I don’t think we have any new GB polls today, but we did have a new Scottish poll from YouGov in this morning’s Times. Topline figures are SNP 42%(+1), CON 29%(+1), LAB 19%(+1), LDEM 6%(-1).

This is the first poll since the local elections and doesn’t show any obvious impact from them – the SNP remainly safely ahead, the Conservatives are clearly the second placed party and there does not appear to have been any real movement since the last poll. Tabs are here.

317 Responses to “YouGov/Times Scottish poll – SNP 42, CON 29, LAB 19, LDEM 6”

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  1. @Gordon Dudgeon

    “DUDGEON, not Duncan.
    am only going on ORB / Telegraphs own guesstimate.”

    My apologies.

  2. Reggieside,

    The idea that younger people are more left-wing is nothing new. ’twas ever thus.

    Hence, Lab has had strong leads among the young for decades, but that has not translated into large lab leads as each cohort grew older.

    The reality is that as people mature they become more responsible, and hence less radical. It has nothing to do with specific policies put out by one party or another.

    This progression of responsibility also explains the differential turnout between young and old.

  3. So, back to the ORB poll, is it fair to say that if the Con vote is holding steady, Labour are still only managing to consolidate the Anyone But the Tories vote? In which case, with LD on 7 and UKIP on 7 in this poll, we are unlikely to see any further narrowing of the gap?

  4. @Graham

    If you look at the ‘Conservative Targets’ page of this site you will find 21 Labour seats with a majority below 5.4% in 2015. Those are the seats which would fall to the Tories on the 2.7% swing implied by the ORB poll. No idea how Electoral Calculus arrives at 30 seats.”

    EC had Con+35 and Lab -27.

    Presumably Ukip-Con switchers net Con a few more Labour seats than they would otherwise take on purely a Lab-Con UNS of 2.7%

  5. @Mike

    Agreed that Lab are approaching the limits of ABT voters For Lab to significantly progress from where they are now they would need to eat into the Tory vote.

  6. Where are the Liberals , when you need them.

  7. I have looked at the Electoral Calculus site , and it is clear that it is not applying a universal swing. Seats listed as Tory gains include – Edgbaston – Bishop Auckland – Bristol East Southampton Test – Wakefield -Delyn – Chorley – Eltham – Stoke on Trent North – Stoke on Trent South. None of those seats would fall to the Tories on a 2.7% swing – indeed Stoke on Trent North requires a swing of over 6% and Chorley, Bristol East and Bishop Auckland a 4.5% swing.. On the other hand , Tooting would very narrowly go Tory but is not included in the list.

  8. @Graham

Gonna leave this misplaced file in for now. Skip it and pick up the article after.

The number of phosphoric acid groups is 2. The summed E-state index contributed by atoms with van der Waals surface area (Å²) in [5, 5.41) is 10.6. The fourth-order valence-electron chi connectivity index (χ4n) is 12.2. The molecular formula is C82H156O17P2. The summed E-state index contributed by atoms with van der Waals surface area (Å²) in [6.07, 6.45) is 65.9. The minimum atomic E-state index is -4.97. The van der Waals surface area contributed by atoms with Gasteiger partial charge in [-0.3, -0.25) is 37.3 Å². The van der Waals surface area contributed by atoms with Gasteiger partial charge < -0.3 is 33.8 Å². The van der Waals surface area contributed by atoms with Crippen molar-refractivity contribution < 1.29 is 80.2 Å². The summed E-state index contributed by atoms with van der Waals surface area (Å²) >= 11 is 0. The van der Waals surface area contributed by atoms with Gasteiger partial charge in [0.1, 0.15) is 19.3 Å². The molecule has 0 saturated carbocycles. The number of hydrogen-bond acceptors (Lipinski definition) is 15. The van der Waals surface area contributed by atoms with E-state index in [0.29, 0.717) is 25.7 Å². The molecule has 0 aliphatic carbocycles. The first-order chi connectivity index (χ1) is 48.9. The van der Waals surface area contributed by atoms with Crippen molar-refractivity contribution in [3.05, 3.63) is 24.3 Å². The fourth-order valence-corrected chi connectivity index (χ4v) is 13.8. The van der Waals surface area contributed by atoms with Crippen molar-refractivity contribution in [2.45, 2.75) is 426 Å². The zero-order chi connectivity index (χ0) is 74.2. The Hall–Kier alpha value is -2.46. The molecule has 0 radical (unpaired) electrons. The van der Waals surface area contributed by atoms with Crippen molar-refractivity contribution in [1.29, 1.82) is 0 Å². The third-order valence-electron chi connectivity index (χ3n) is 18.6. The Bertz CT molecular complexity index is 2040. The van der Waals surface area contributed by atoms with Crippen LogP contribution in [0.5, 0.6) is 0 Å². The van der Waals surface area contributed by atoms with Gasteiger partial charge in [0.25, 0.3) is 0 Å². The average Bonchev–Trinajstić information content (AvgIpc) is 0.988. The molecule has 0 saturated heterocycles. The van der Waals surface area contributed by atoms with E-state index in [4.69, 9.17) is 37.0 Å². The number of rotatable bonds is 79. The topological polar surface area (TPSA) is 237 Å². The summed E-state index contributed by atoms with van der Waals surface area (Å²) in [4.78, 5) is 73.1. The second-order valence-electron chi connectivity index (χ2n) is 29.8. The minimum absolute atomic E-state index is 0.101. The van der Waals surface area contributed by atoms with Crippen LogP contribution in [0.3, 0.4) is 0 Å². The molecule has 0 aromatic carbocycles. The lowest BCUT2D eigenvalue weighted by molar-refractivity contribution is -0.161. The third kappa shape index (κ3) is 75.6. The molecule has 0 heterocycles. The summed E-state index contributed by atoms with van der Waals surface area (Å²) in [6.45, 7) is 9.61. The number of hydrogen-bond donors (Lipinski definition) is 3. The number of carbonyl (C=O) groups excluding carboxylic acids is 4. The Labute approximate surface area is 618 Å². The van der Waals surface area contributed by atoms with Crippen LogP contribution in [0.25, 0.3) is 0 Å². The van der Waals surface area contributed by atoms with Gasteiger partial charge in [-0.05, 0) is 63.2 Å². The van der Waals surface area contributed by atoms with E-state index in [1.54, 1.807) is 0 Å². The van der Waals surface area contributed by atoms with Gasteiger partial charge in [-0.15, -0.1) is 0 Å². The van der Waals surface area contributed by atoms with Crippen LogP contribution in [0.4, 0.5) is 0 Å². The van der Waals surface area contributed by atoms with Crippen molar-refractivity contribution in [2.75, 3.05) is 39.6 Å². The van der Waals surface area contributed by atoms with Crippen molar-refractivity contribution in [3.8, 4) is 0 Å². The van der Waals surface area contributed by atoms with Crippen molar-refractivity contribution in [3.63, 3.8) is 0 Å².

I suspect the list does not assume a uniform swing. Big swing in Wales and Scotland, but nothing much happening in London.

  9. Mike 3.13 pm

    This claim that university lecturers are “left wing” is an exaggeration and based on a self-submitted 2015 survey – just the sort of evidence that AW regularly warns about.

    Besides which, the Telegraph has twisted the Adam Smith report that found 46% of lecturers voted Labour into its headline “8 in 10 lecturers are left-wing”

    I have pasted out from the Adam Smith summary

    • Individuals with left-wing and liberal views are overrepresented in British academia. Those with right-wing and conservative views are correspondingly underrepresented. Around 50% of the general public supports right-wing or conservative parties, compared to less than 12% of academics. Conservative and right-wing academics are particularly scarce in the social sciences, the humanities and the arts.


    What the DTel has done is turn LibDem and Green support (total 31% of those joining the survey) into being left-wing.

  10. On the social care plan, quite a few people seem to be assuming it’s unpopular with Tory voters and speculating how much of a VI hit will result… do we have any polling on the manifesto content or on this policy itself yet to confirm that it is actually unpopular?

  11. I’m a Tory, I dislike the Tory social care plan but i’m reasonably confident most Tory MPs wouldn’t ever vote for it due to pressure from constituents.

  12. @ ROB
    I also think it wouldn’t pass. But just having it in the manifesto is likely to put people off.

    @ Edge of R
    No idea; it’s all gut feeling/anecdotal at the moment. Even if the polls move (they are moving) we’d need a direct question from several pollsters to be reasonably sure.

  13. @ROB

    If the tory’s get a landslide , It’s in the manifesto and there would be a 3 line whip, they would have to vote for it.

  14. I can’t see a position where UKIP and the Lib Dems get the same % on election day. I would expect LDs to be higher, possibly 9-10% and UKIP on 4-5% – something like this is possible:

    Con 48%
    Lab 32%
    LD 9%
    UKIP 5%

    The Tory figure looks very high but given that most of this “height” comes from UKIP is is hard to see how it would be much lower.

  15. Agree on young being more radical.

    When I was at Uni everybody and his dog had a Che Guavera t-shirt and claimed to be a socialist. Twenty years later, most of the people I still know laugh about this rather than still subscribe to it.

  16. Mike

    UKIP is never going to be 7% on Election Day.( my guess < 3%).

    LD will probably stay fairly close to 7% which is still a very poor result.

    Labour could pick up a few UKIP votes, but most will surely go to the Tories.

    Unless we see greater reduction of Tory to Labour in other polls today, you would have to conclude Tory vote will increase as UKIP voters lend their vote to ensure Brexit.